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Letters to the editor: get your message heard

December 2, 2015

Looking for a simple way to get your message heard?  Write a letter to the editor!

Letters to the editor are probably the best read section of a publication.  Whether you chose to contact a newsletter, newspaper, or magazine, letters to the editor are great ways to:

Complain, about unbalanced coverage, poorly conceived content or illogical editorials.

Set the record straight, about ill-conceived articles, inaccurate information, or unproven misperceptions.

Express a strong reaction, to community events, news coverage, and taxpayer issues.

Explore ideas, about life, community needs, and politics.

Letters to the editor provide school officials with the rare opportunity to position themselves as thought leaders or key influencers.  Thoughtful responses to issues in the news or potential news, creates credibility and enhances your personal brand.

Anyone can write a letter to the editor.  But not all letters are published.  The more work the editor has to put into a letter to make it publishable, the less likely the letter will be printed.  To ensure your letter makes the cut, request guidelines from the publication, and use them to guide the composition of your letter.

In addition, follow these rules:

Pick an appropriate forum. If your letter is written in response to an article, or letter, the appropriate forum is evident.  But when writing on a general topic, or to generate discussion, your letter should be submitted to a publication that is read and respected by your target audiences.  It is also important to match your topic to the appropriate forum.  For example, a letter that states your objections to Common Core would be most appropriate if submitted to a professional educational publication.  A letter that explains why school taxes will increase the next year might be better suited to a more general publication, such as the local newspaper.

Pick a topic relevant to readers. Readers must care about the topic you raise. The formula is simple: Heart, wallet, or well-being. Any letter that appeals to one of those three factors will have impact.  For example, a letter about the defunding of a preschool program may tug at the heartstrings. A letter that discusses the financial consequences of a change in property tax rates may impact the taxpayer’s wallet.  And letters about threats to the standard of living, the quality of education, or community safety, usually attracts and holds reader interest because it impacts their well-being. Letters to the editor are also an effective way to address questions readers have asked, or to correct facts or refine arguments made in articles.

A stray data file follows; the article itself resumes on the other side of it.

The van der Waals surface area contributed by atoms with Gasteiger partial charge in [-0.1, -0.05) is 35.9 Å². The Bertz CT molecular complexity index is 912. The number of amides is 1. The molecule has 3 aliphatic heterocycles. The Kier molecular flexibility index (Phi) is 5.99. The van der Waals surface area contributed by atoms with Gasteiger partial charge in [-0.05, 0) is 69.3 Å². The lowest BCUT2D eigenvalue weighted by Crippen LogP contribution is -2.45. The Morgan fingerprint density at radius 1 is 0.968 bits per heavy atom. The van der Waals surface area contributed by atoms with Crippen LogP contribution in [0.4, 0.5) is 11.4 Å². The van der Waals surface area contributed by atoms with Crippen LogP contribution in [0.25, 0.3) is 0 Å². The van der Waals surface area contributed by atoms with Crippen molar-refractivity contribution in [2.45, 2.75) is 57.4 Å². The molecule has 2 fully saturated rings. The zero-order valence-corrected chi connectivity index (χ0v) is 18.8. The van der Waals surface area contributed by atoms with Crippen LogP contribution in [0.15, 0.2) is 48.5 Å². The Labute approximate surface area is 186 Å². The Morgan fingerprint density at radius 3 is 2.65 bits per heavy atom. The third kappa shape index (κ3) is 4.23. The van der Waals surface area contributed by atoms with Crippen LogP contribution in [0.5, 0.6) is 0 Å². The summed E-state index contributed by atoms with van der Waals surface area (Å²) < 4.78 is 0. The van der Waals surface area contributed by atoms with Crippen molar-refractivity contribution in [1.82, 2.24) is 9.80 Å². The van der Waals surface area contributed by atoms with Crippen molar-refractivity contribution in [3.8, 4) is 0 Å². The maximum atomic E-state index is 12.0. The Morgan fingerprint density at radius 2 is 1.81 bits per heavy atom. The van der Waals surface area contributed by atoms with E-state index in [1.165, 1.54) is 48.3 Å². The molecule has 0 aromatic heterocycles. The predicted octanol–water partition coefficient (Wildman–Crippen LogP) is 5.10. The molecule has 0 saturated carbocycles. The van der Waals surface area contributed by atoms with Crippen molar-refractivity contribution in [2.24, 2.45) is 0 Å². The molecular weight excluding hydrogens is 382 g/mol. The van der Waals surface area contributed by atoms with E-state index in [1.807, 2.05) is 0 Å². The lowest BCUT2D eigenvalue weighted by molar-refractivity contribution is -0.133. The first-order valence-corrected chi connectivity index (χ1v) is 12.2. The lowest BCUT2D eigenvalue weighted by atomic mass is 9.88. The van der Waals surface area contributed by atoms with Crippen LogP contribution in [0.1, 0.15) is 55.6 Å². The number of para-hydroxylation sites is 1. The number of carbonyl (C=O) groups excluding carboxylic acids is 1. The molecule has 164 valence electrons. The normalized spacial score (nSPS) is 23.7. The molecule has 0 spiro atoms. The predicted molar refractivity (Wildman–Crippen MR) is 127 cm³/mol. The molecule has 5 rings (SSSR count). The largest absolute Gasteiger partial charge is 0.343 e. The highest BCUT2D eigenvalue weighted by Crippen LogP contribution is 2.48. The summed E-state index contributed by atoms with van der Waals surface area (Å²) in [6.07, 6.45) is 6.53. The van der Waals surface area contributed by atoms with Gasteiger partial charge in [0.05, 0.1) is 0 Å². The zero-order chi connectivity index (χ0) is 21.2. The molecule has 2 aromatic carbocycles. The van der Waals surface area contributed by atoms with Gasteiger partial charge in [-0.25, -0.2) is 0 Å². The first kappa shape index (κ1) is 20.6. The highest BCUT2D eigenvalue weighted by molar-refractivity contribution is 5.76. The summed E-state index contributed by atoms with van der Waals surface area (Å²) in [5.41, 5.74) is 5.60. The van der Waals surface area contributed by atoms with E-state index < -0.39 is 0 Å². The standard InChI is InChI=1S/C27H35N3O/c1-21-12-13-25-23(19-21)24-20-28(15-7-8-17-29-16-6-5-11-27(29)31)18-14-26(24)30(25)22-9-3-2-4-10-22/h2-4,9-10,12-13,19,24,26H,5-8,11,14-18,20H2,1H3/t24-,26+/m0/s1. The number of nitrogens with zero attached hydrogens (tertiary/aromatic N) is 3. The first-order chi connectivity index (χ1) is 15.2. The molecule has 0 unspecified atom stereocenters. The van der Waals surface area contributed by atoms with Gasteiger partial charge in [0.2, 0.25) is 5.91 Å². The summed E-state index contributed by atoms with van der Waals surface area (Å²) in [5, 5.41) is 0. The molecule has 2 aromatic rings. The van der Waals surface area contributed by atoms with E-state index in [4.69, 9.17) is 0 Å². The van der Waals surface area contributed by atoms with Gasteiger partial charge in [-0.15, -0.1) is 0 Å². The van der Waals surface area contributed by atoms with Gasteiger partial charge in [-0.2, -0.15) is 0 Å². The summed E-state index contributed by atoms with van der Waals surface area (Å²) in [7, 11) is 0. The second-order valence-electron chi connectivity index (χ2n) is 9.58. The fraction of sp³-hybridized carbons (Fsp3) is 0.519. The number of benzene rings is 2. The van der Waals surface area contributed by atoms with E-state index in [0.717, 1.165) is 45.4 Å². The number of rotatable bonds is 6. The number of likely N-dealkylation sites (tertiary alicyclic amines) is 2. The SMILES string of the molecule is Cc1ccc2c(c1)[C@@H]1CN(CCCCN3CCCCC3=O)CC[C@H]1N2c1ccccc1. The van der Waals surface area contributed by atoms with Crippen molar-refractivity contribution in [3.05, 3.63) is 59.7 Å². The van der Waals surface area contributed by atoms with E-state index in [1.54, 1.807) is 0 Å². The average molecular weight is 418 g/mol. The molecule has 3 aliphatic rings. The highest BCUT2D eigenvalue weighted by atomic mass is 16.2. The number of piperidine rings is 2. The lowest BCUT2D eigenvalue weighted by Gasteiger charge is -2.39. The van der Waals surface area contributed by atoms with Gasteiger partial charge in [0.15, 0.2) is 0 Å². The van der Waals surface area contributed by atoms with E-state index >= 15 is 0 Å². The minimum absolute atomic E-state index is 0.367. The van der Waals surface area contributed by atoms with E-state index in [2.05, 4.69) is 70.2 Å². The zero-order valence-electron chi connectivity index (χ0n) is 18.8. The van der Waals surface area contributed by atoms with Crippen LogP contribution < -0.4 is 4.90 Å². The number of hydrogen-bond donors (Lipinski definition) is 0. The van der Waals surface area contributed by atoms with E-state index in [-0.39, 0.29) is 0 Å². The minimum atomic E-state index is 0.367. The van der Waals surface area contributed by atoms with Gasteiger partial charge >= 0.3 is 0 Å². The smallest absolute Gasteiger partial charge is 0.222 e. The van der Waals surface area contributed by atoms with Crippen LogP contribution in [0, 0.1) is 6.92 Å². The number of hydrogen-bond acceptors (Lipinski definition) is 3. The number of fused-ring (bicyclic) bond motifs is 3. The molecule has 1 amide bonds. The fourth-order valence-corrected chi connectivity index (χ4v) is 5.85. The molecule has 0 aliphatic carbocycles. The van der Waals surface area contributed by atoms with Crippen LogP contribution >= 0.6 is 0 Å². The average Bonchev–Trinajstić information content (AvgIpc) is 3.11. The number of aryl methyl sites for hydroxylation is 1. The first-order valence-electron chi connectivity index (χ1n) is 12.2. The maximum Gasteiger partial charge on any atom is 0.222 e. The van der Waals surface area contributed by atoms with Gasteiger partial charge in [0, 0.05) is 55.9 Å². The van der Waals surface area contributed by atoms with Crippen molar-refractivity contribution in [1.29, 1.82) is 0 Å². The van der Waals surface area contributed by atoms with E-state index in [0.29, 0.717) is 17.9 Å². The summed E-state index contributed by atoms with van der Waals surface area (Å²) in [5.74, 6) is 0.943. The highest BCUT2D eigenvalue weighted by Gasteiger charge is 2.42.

Define your purpose. Letters to the editor may be written for all sorts of reasons, from correcting misperceptions or inaccurate facts, to initiating a dialogue or changing the course of a discussion. Clearly state your purpose upfront so that readers know whether the issue you raise affects them.

Write in traditional business style. The opening paragraph should clearly state the subject of the letter.  For example, if you are writing in response to an editorial, you might write:  “Your editorial, “Keep dogs out of our parks,” (date), requires a response.”  The second paragraph should state your position, and why readers should care.  Subsequent paragraphs should provide facts, statistics, and other information that supports your position. If appropriate, end with a call to action.

Be clear, but brief. Clear and concise letters have a better chance of getting published.  Stick to one point. Use short sentences and simple words, and remove all unnecessary word, such as “I think” or “In my opinion.” Use only verified facts to support your arguments.  Balance criticism with viable suggestions. Also check with the intended publication for restrictions on length.  When in doubt, limit your letters to eight paragraphs.

Be professional. Your letter will be read by a broad audience.  No matter what your opinion, if presented in a professional manner, will be viewed as credible by other readers.  Read and reread your letter, and then ask someone else to review it.  Check for misspellings, typographical errors, poor grammar, and other errors. Make sure your letter portrays you and your district in a positive light.

Sign the letter. Anonymous letters have little benefit, and tend to be discounted by readers.  If you want your letter to maintain credibility, sign it with your name, title and affiliation.

Expect a response. When writing a letter for a public forum, you can expect a response.  Some will agree with you, some will disagree.  Some letters may compliment you, others may be critical.  Still others may attempt to ride on your coattails, further expounding on the points you have made.  But when your letter generates a response, it is a sign your message has been heard.  You have accomplished your objective. 

There are, of course, many ways to communicate key messages.  But letters to the editor allow you to manage issues, and respond to current events, in an effective manner.  A thoughtful expression of ideas sometimes leads to requests for guest editorials or opportunities for interviews.  Letters to the editor may provide you with a small voice, but it is one sure to be heard.

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